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Professional lawn care companies often utilize stand-on lawn mowers to mow large lawns and commercial properties. Although they look cool, wouldn’t it be more comfortable to sit on a zero-turn? Would a stand-on model be a better choice for mowing a personal lawn?

What is a stand-on lawn mower?

George W. Bush riding a stand-on lawn mower during a tour of Wright Manufacturing in Fredrick, Maryland
George W. Bush on a stand-on lawn mower | SAUL LOEB/AFP via Getty Images

A stand-on mower looks much like a modern zero-turn lawn mower, except there isn’t a place to sit down. Instead of a seat, a stand-on lawn mower model features a small platform to stand on with a padded area to protect your knees. 

Stand-on mowers are more compact than typical zero-turn lawn mowers as the engine rides in front of the operator instead of the standard rear placement. This engine placement is possible since the operator’s legs are under them while standing instead of in front of them while sitting. Also, a stand-on option provides a more comfortable posture while mowing for many people suffering from lower back pain or those who wish to reduce their time sitting for other health reasons. 

The best stand-on models, according to Family Handyman

If standing up while mowing sounds like your cup of tea, Family Handyman reviewed three “highly rated options.” While this list doesn’t include anywhere close to all available options, it is an excellent place to start if you’re considering purchasing a stand-on mower.

The first model under review is the John Deere QuickTrak Stand-On Mower. The QuickTrak is the least expensive stand-on mower on the list, carrying a price of $8,789, and also has the smallest, cutting a 36-inch wide swath. With a 5.5-gallon gas tank and 18.5-hp engine, the John Deere QuickTrak works best on small to medium-sized lawns, and its compact size makes it ideal for navigating tight spaces. 

Better suited for medium to large lawns, the Husqvarna Stand-On Mower features a 48-inch deck and a 24.5-hp Kawasaki V-twin engine with a five-year warranty. Unfortunately, the large engine, exceptional warranty, and wider mowing swath demand the heftiest price tag of the group at $10,200.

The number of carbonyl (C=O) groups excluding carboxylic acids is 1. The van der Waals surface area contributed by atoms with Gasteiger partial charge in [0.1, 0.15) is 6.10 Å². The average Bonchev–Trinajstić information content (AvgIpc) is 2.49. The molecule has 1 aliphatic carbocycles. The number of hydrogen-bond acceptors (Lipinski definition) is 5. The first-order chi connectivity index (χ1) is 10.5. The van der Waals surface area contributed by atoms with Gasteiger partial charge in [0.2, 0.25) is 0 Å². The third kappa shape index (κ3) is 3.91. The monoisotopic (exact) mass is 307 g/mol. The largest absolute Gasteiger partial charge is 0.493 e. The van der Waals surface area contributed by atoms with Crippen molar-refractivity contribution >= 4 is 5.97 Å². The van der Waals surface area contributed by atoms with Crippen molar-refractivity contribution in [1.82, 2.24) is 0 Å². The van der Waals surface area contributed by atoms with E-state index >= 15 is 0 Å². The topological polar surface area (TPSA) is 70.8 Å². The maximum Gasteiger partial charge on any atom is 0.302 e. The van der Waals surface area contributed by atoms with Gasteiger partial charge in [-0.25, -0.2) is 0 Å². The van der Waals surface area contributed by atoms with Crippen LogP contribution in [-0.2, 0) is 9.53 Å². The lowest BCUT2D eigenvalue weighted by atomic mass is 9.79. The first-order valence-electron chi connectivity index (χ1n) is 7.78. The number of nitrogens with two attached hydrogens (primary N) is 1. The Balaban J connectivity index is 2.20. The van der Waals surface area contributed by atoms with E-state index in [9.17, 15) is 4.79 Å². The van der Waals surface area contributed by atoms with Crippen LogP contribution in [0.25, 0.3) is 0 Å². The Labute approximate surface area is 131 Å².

Last on the list is the largest model of the three. Offering the biggest bang for the buck, the $9,499 Cub Cadet Stand-On Mower features a 54-inch mowing width powered by a 25.5-hp Kawasaki V-twin engine. In addition, the Cub Cadet’s large 24-inch rear tires provide exceptional ground clearance and make hopping over curbs a breeze, while the 10-gauge steel deck promises years of service.

Is a stand-on mower better than a zero-turn?

Both mower types are technically capable of zero-radius turns and share similar construction and specifications compared to models from the same manufacturer. The differences lie in the functionality of each type. For example, a sit-down zero-turn may work best if you are unsteady on your feet, but if you suffer from lower back pain or wish to stand up more throughout your day, a stand-on mower could help. 

One significant advantage offered by stand-on mowers is the increased visibility from a standing position and the ease of mounting and dismounting the machine. Of course, price is the most significant disadvantage of stand-on mowers, but the price difference will likely decrease as they become more popular. 

Should you buy a stand-on lawn mower?

If you think a stand-on mower will enhance your lawn care experience, there isn’t a reason not to buy one. This class of mowers is reliable, capable, and efficient as any other riding lawn mower on the market. However, if you’re still on the fence about them, consider renting a couple of different models to mow your lawn before doling out your hard-earned cash. 


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